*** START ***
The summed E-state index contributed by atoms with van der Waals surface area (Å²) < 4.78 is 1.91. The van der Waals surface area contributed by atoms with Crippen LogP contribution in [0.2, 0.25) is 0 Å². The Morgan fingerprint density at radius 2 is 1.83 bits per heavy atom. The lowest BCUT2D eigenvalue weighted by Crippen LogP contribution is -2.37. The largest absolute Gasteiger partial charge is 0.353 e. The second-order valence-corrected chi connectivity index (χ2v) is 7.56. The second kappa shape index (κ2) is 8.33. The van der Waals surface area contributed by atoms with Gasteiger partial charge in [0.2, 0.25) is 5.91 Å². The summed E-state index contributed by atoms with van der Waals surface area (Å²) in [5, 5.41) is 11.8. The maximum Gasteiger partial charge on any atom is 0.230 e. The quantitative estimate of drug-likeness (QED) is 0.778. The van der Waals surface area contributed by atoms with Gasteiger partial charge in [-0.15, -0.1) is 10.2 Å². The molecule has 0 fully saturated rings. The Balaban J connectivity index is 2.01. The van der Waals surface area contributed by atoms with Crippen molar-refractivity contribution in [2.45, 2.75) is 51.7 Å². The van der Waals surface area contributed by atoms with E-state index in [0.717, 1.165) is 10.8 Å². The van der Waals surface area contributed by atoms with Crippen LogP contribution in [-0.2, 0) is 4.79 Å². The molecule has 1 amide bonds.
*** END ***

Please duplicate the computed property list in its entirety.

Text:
The summed E-state index contributed by atoms with van der Waals surface area (Å²) < 4.78 is 1.91. The van der Waals surface area contributed by atoms with Crippen LogP contribution in [0.2, 0.25) is 0 Å². The Morgan fingerprint density at radius 2 is 1.83 bits per heavy atom. The lowest BCUT2D eigenvalue weighted by Crippen LogP contribution is -2.37. The largest absolute Gasteiger partial charge is 0.353 e. The second-order valence-corrected chi connectivity index (χ2v) is 7.56. The second kappa shape index (κ2) is 8.33. The van der Waals surface area contributed by atoms with Gasteiger partial charge in [0.2, 0.25) is 5.91 Å². The summed E-state index contributed by atoms with van der Waals surface area (Å²) in [5, 5.41) is 11.8. The maximum Gasteiger partial charge on any atom is 0.230 e. The quantitative estimate of drug-likeness (QED) is 0.778. The van der Waals surface area contributed by atoms with Gasteiger partial charge in [-0.15, -0.1) is 10.2 Å². The molecule has 0 fully saturated rings. The Balaban J connectivity index is 2.01. The van der Waals surface area contributed by atoms with Crippen molar-refractivity contribution in [2.45, 2.75) is 51.7 Å². The van der Waals surface area contributed by atoms with E-state index in [0.717, 1.165) is 10.8 Å². The van der Waals surface area contributed by atoms with Crippen LogP contribution in [-0.2, 0) is 4.79 Å². The molecule has 1 amide bonds.